Back to school will be a lot different this year

For some, the difference may be subtle: bottles of hand sanitizer and disinfecting wipes on the supplies list, making sure children have their lunch and a face mask before heading to the bus. For others, there may be intense anxiety about sending their kids back to school before they have been vaccinated for COVID-19. The concern about our children getting sick at school has never been higher – but the threat of illness-causing germs at school is in fact, old news.

Before COVID-19, back to school meant increased risk of exposure to illness-causing germs in school-aged children

When I was a child, back to school meant I was going to get sick — a lot. I caught strep throat, a common illness caused by the bacteria Streptococcus pyogenes, 7 or 8 times each year. I felt like I spent more time home sick from school than I did at school. To prevent this, my parents eventually had my tonsils removed, which I then proudly brought to school for show-and-tell. Turns out, I was not alone — there are an estimated several million cases of strep throat each year1. Streptococcus pyogenes can be spread by children who have no symptoms and can be acquired by touching contaminated droplets on surfaces. I often wonder — if my school had disinfected surfaces more frequently, could I have been at school more, and at home in pain less?

In addition to strep throat, there are many other illnesses that children contract during the school year. Each year, colds result in an average of 189 million missed school days2. Respiratory syncytial virus, or RSV, has made headlines recently for outbreaks in the southern U.S. this summer. RSV can be serious, and results in 58,000 hospitalizations of children under 5 each year3.   

Some pathogens can outlive the entire school year on surfaces

E. coli, a bacterium found in feces that causes gastrointestinal illnesses, can survive on surfaces for up to 300 days4. If a sick child brings it to school on the first day, E. coli can survive the entire school year on surfaces. One study found that up to 59% of desks in a school were contaminated with fecal matter5. Norovirus, another pathogen that causes gastrointestinal illness, is a common source of outbreaks in schools that may result in closures and can require costly cleaning measures.

Normally, hand hygiene would be an effective measure for preventing illnesses from pathogens picked up from surfaces. But kids being kids, have a hard time following and practicing hand hygiene, and they touch more surfaces than the average adult. In fact, 4 out of 5 children don’t wash their hands with soap after using the bathroom, and children touch and retouch up to 300 surfaces in 30 minutes6,7. As a result, teachers are exposed to 7 times more bacteria per square inch of surface than doctors5. That’s a lot of opportunities for pathogens to spread, that can cause illnesses and missed school days for students and teachers.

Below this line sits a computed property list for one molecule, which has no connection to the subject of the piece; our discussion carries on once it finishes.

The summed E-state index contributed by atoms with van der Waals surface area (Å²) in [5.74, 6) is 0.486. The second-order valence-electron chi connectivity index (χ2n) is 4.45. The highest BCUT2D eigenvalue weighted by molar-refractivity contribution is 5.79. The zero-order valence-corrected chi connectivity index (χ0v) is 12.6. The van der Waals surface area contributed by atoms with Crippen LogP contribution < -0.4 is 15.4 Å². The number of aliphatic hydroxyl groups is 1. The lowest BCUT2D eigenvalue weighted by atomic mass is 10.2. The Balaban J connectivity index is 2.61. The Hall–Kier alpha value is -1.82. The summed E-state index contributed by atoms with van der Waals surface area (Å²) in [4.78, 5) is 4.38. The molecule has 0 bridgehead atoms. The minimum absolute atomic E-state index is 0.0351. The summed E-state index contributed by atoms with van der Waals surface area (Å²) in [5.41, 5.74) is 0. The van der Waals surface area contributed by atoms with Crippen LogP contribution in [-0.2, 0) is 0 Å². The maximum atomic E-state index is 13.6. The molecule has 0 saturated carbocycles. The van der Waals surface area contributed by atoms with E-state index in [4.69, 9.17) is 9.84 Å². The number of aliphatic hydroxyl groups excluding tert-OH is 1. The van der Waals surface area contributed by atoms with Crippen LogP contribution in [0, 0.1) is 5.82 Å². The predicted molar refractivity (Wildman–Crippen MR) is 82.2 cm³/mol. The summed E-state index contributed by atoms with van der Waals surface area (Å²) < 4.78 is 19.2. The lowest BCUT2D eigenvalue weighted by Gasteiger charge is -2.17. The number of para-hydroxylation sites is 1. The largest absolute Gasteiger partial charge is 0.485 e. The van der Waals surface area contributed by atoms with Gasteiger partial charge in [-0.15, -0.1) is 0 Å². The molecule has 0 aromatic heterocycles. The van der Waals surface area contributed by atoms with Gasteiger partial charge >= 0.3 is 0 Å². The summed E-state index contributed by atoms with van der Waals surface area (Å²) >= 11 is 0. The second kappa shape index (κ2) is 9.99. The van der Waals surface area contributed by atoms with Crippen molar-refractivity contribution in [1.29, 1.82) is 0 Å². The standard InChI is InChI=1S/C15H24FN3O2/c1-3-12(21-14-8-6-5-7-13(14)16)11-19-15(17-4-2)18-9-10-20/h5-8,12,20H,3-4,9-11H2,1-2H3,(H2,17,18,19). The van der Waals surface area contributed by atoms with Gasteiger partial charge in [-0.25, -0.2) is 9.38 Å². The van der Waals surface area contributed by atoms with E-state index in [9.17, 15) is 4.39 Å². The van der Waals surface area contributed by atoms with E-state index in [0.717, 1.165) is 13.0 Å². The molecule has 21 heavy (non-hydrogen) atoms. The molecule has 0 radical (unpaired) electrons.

Proper cleaning and disinfecting can help bring kids back to school safely — during the pandemic and beyond

Keeping kids healthy and in school ensures that they will all have the best opportunities to learn. Every child deserves to be healthy and safe in their school. We can help achieve this with a Smart Disinfection program. Smart Disinfection means focusing on high touch surfaces — desks, door handles, toys, light switches, and restrooms, prioritizing disinfection of higher risk areas and disinfecting correctly. By implementing Smart Disinfection, we can prevent our children from picking up germs that can make them sick, so that they can stay healthy, stay in school, and live well.

Learn more about Smart Disinfection

Learn more about Smart Disinfection and how to implement Smart Disinfecting practices in your school by following the links to our resources below:

For the latest information on COVID-19 and variants, visit our CloroxPro COVID-19 Hub.


1. Centers for Disease Control and Prevention. Surveillance for Group A Strep Disease. (accessed July 19, 2021)
2. Fendrick MF et al. The Economic Burden of Non–Influenza Related Viral Respiratory Tract Infection in the United States. Arch Intern Med. 2003;163(4):487-494
3. Rha B, Curns AT, Lively JY, et al. Respiratory Syncytial Virus–Associated Hospitalizations Among Young Children: 2015–2016. Pediatrics. 2020;146(1): e20193611
4. Wißmann, J. E., et al. (2021). Persistence of pathogens on inanimate surfaces: A narrative review. Microorganisms, 9(2), 343.
5. Gerba, C. P. The Burden of Norovirus in Schools; Cengage Learning, 2016
6. Guinan, M. E.; McGuckin-Guinan, M.; Sevareid, A.; Philadelphia, M.; The Agnes Irwin School, F. Who Washes Hands after Using the Bathroom?
7. Alliance for Consumer Education. Cleaning Definitions – Disease Prevention | Alliance for Consumer Education (accessed Feb 14, 2019)